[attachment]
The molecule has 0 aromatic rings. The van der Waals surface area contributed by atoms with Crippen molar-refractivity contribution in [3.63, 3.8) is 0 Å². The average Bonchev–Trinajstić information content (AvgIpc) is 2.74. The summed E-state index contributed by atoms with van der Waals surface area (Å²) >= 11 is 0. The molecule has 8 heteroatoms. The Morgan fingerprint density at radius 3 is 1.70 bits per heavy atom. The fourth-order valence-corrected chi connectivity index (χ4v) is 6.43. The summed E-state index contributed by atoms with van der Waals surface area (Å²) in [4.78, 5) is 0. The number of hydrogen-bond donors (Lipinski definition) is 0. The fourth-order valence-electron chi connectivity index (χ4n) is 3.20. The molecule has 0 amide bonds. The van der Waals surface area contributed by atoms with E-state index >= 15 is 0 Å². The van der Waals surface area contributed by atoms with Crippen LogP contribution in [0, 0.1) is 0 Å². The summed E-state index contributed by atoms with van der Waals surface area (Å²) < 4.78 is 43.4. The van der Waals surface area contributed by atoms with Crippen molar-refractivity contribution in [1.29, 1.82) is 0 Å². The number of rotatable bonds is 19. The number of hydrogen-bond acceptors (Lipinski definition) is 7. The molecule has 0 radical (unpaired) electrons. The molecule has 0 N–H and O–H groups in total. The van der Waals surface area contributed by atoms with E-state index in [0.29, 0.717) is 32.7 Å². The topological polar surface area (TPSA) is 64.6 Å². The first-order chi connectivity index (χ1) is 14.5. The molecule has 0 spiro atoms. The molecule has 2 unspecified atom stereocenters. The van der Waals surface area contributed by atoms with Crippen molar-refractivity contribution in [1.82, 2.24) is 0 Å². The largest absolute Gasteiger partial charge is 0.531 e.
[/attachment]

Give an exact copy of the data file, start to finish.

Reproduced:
The molecule has 0 aromatic rings. The van der Waals surface area contributed by atoms with Crippen molar-refractivity contribution in [3.63, 3.8) is 0 Å². The average Bonchev–Trinajstić information content (AvgIpc) is 2.74. The summed E-state index contributed by atoms with van der Waals surface area (Å²) >= 11 is 0. The molecule has 8 heteroatoms. The Morgan fingerprint density at radius 3 is 1.70 bits per heavy atom. The fourth-order valence-corrected chi connectivity index (χ4v) is 6.43. The summed E-state index contributed by atoms with van der Waals surface area (Å²) in [4.78, 5) is 0. The number of hydrogen-bond donors (Lipinski definition) is 0. The fourth-order valence-electron chi connectivity index (χ4n) is 3.20. The molecule has 0 amide bonds. The van der Waals surface area contributed by atoms with E-state index >= 15 is 0 Å². The van der Waals surface area contributed by atoms with Crippen LogP contribution in [0, 0.1) is 0 Å². The summed E-state index contributed by atoms with van der Waals surface area (Å²) < 4.78 is 43.4. The van der Waals surface area contributed by atoms with Crippen molar-refractivity contribution in [1.29, 1.82) is 0 Å². The number of rotatable bonds is 19. The number of hydrogen-bond acceptors (Lipinski definition) is 7. The molecule has 0 radical (unpaired) electrons. The molecule has 0 N–H and O–H groups in total. The van der Waals surface area contributed by atoms with E-state index in [0.29, 0.717) is 32.7 Å². The topological polar surface area (TPSA) is 64.6 Å². The first-order chi connectivity index (χ1) is 14.5. The molecule has 0 spiro atoms. The molecule has 2 unspecified atom stereocenters. The van der Waals surface area contributed by atoms with Crippen molar-refractivity contribution in [1.82, 2.24) is 0 Å². The largest absolute Gasteiger partial charge is 0.531 e.